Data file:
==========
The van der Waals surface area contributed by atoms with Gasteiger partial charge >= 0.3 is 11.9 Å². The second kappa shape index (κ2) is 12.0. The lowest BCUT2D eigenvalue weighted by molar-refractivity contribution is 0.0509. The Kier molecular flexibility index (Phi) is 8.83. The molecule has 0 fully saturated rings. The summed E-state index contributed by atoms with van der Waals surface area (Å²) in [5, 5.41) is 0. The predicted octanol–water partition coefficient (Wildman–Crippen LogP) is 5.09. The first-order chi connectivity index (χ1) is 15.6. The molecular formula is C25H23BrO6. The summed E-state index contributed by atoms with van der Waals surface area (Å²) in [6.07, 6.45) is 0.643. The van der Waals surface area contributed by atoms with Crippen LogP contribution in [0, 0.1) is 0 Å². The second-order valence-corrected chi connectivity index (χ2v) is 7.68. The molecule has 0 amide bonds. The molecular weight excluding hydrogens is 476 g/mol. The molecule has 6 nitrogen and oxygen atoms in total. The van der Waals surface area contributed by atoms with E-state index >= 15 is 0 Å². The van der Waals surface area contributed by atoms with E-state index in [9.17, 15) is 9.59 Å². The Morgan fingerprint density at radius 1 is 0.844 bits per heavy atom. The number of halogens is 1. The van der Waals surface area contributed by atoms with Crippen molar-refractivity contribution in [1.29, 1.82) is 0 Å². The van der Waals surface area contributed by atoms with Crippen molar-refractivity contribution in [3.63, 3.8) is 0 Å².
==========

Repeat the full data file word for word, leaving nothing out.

The van der Waals surface area contributed by atoms with Gasteiger partial charge >= 0.3 is 11.9 Å². The second kappa shape index (κ2) is 12.0. The lowest BCUT2D eigenvalue weighted by molar-refractivity contribution is 0.0509. The Kier molecular flexibility index (Phi) is 8.83. The molecule has 0 fully saturated rings. The summed E-state index contributed by atoms with van der Waals surface area (Å²) in [5, 5.41) is 0. The predicted octanol–water partition coefficient (Wildman–Crippen LogP) is 5.09. The first-order chi connectivity index (χ1) is 15.6. The molecular formula is C25H23BrO6. The summed E-state index contributed by atoms with van der Waals surface area (Å²) in [6.07, 6.45) is 0.643. The van der Waals surface area contributed by atoms with Crippen LogP contribution in [0, 0.1) is 0 Å². The second-order valence-corrected chi connectivity index (χ2v) is 7.68. The molecule has 0 amide bonds. The molecular weight excluding hydrogens is 476 g/mol. The molecule has 6 nitrogen and oxygen atoms in total. The van der Waals surface area contributed by atoms with E-state index >= 15 is 0 Å². The van der Waals surface area contributed by atoms with E-state index in [9.17, 15) is 9.59 Å². The Morgan fingerprint density at radius 1 is 0.844 bits per heavy atom. The number of halogens is 1. The van der Waals surface area contributed by atoms with Crippen molar-refractivity contribution in [1.29, 1.82) is 0 Å². The van der Waals surface area contributed by atoms with Crippen molar-refractivity contribution in [3.63, 3.8) is 0 Å².